As for the magnitude of any burden that a duty to aid would impose and the consequences of placing such a burden on Casini (the third and fourth factors), Smith claims that Casini was in the better position to complete the task of tarping the Machine safely and easily, for it had use of the overhead crane (S. Mem. 10-11) - but Casini responds that Smith never asked to use the overhead crane (C. R. S. St. ¶ 27). It is one thing to say that Casini could have complied with a reasonable request for aid with nothing more than "the push of a button" (S. Mem. 11), but it is quite another to say that it would not be burdensome to require that Casini keep watch for when its aid might be required and to volunteer it unbidden. Moreover, Casini presents evidence that the magnitude of the burden that Smith would impose on it is actually significant and that its personnel would have to sit idly for up to an hour if it had a duty to use its crane to help every driver in its facility (C. Mem. 17; C. St. ¶ 19).

When the evidence is viewed in the light most favorable to the non-movants, as is required on the current motion, this case bears a remarkable - and dispositive - resemblance to the earlier cited Camp decision by our Court of Appeals. There Camp, a delivery driver, was transporting several heavy pallets that she knew to be stacked precariously within her tractor-trailer. Nonetheless she chose to open the trailer door without taking safety precautions and was consequently injured by a falling pallet. Because a "reasonable person with Camp's knowledge would have appreciated and avoided the danger, " she failed the four-factor test (id. at 512): In essence, the Camp defendants could not reasonably have foreseen that Camp would take such an unwise risk.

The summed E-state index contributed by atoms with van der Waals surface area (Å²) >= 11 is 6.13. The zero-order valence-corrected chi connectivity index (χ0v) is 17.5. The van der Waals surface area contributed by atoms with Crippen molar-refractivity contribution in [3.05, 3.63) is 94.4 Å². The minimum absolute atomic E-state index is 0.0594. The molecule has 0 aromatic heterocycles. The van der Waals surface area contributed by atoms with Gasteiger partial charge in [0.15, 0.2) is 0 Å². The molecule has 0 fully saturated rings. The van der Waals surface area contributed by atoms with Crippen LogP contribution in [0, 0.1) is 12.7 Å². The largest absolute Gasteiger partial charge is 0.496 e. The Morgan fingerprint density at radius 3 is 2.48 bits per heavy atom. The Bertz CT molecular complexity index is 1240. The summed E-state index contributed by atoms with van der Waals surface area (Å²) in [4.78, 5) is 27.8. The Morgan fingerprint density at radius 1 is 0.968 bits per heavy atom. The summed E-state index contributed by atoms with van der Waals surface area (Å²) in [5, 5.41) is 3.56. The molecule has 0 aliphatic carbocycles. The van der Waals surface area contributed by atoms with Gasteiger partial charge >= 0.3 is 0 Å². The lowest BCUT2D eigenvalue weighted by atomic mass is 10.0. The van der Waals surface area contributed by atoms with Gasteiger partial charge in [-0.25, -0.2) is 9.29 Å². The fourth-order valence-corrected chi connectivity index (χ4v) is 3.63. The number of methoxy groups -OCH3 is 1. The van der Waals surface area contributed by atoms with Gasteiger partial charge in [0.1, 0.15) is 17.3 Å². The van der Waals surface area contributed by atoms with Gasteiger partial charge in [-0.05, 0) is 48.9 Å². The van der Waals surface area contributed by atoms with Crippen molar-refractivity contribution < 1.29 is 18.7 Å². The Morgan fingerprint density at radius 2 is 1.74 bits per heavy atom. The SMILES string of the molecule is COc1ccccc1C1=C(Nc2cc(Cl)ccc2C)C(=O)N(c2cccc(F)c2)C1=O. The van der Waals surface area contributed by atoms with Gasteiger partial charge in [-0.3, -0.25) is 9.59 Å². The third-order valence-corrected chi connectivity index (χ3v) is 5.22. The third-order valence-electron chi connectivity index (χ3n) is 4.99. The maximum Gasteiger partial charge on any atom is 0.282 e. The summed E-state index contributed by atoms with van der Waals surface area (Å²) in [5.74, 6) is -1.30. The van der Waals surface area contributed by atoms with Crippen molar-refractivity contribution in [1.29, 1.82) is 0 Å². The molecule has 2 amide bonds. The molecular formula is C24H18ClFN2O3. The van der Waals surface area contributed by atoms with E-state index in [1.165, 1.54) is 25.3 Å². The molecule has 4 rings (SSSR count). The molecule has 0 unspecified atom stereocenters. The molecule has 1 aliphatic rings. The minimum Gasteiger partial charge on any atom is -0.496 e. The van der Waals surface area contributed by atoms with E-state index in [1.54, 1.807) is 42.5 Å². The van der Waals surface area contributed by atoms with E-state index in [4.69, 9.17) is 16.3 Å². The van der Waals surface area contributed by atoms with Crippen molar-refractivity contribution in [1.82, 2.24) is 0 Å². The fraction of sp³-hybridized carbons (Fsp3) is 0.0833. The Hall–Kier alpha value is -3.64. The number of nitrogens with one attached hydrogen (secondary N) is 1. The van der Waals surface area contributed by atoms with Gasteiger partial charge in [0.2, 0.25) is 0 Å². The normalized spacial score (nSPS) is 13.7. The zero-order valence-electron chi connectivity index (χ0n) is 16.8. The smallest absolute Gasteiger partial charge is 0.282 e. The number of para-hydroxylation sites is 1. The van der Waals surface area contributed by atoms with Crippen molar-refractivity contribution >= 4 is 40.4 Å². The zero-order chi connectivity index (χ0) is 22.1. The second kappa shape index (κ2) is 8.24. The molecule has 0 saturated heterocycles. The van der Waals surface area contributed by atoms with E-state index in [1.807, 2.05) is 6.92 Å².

Here too defendants have presented substantial evidence (which must be credited in the current procedural posture) that Smith's decision to climb aboard the Machine was so unreasonable as to be unforeseeable. That evidence includes testimony that drivers do not typically tarp cargo by climbing on top of it (M. St. ¶ 37) and that there were safer means at Smith's disposal of applying the tarp that would render the plastic sheet's slipperiness irrelevant (see M. R. S. St. ¶ 44; C. R. S. St. ¶ 45; C. St. ¶¶ 22-23). If Casini ultimately proves that Smith both knew of the danger in climbing atop the Machine and had significantly safer methods at his disposal, his decision to nonetheless proceed as he did might qualify as so foolhardy as to be both unforeseeable and unlikely under Camp.

In sum, this Court would have to decide more than one issue of contested fact to apply the four-factor analysis to this case. Hence it cannot be found as a matter of law that Casini owed Smith a duty of care.